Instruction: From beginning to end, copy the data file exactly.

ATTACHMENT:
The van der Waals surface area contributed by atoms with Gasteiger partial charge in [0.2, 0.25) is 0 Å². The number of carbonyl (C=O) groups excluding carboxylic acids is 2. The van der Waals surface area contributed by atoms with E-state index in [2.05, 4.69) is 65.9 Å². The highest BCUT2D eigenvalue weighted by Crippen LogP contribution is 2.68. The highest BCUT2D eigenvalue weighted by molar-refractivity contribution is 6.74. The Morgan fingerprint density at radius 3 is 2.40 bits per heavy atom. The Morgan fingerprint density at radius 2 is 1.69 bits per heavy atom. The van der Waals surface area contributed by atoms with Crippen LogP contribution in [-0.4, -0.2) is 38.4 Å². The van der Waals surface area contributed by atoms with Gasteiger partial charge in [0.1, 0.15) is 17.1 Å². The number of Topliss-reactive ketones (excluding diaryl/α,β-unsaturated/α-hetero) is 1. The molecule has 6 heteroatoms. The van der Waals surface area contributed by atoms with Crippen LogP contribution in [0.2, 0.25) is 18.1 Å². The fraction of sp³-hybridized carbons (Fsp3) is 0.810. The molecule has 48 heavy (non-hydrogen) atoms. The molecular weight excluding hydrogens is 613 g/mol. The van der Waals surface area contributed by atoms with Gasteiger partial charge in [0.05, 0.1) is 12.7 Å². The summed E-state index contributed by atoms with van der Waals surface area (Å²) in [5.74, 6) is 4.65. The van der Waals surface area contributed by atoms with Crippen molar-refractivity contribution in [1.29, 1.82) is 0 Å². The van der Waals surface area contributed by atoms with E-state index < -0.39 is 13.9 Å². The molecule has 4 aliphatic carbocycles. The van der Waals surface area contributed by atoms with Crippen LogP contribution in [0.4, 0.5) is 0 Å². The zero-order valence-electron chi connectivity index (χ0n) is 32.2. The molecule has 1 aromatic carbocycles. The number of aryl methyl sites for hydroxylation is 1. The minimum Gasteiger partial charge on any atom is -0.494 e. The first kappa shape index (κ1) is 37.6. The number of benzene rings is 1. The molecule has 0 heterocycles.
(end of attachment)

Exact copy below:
The van der Waals surface area contributed by atoms with Gasteiger partial charge in [0.2, 0.25) is 0 Å². The number of carbonyl (C=O) groups excluding carboxylic acids is 2. The van der Waals surface area contributed by atoms with E-state index in [2.05, 4.69) is 65.9 Å². The highest BCUT2D eigenvalue weighted by Crippen LogP contribution is 2.68. The highest BCUT2D eigenvalue weighted by molar-refractivity contribution is 6.74. The Morgan fingerprint density at radius 3 is 2.40 bits per heavy atom. The Morgan fingerprint density at radius 2 is 1.69 bits per heavy atom. The van der Waals surface area contributed by atoms with Crippen LogP contribution in [-0.4, -0.2) is 38.4 Å². The van der Waals surface area contributed by atoms with Gasteiger partial charge in [0.1, 0.15) is 17.1 Å². The number of Topliss-reactive ketones (excluding diaryl/α,β-unsaturated/α-hetero) is 1. The molecule has 6 heteroatoms. The van der Waals surface area contributed by atoms with Crippen LogP contribution in [0.2, 0.25) is 18.1 Å². The fraction of sp³-hybridized carbons (Fsp3) is 0.810. The molecule has 48 heavy (non-hydrogen) atoms. The molecular weight excluding hydrogens is 613 g/mol. The van der Waals surface area contributed by atoms with Gasteiger partial charge in [0.05, 0.1) is 12.7 Å². The summed E-state index contributed by atoms with van der Waals surface area (Å²) in [5.74, 6) is 4.65. The van der Waals surface area contributed by atoms with Crippen molar-refractivity contribution in [1.29, 1.82) is 0 Å². The van der Waals surface area contributed by atoms with E-state index < -0.39 is 13.9 Å². The molecule has 4 aliphatic carbocycles. The van der Waals surface area contributed by atoms with Crippen LogP contribution in [0.4, 0.5) is 0 Å². The zero-order valence-electron chi connectivity index (χ0n) is 32.2. The molecule has 1 aromatic carbocycles. The number of aryl methyl sites for hydroxylation is 1. The minimum Gasteiger partial charge on any atom is -0.494 e. The first kappa shape index (κ1) is 37.6. The number of benzene rings is 1. The molecule has 0 heterocycles.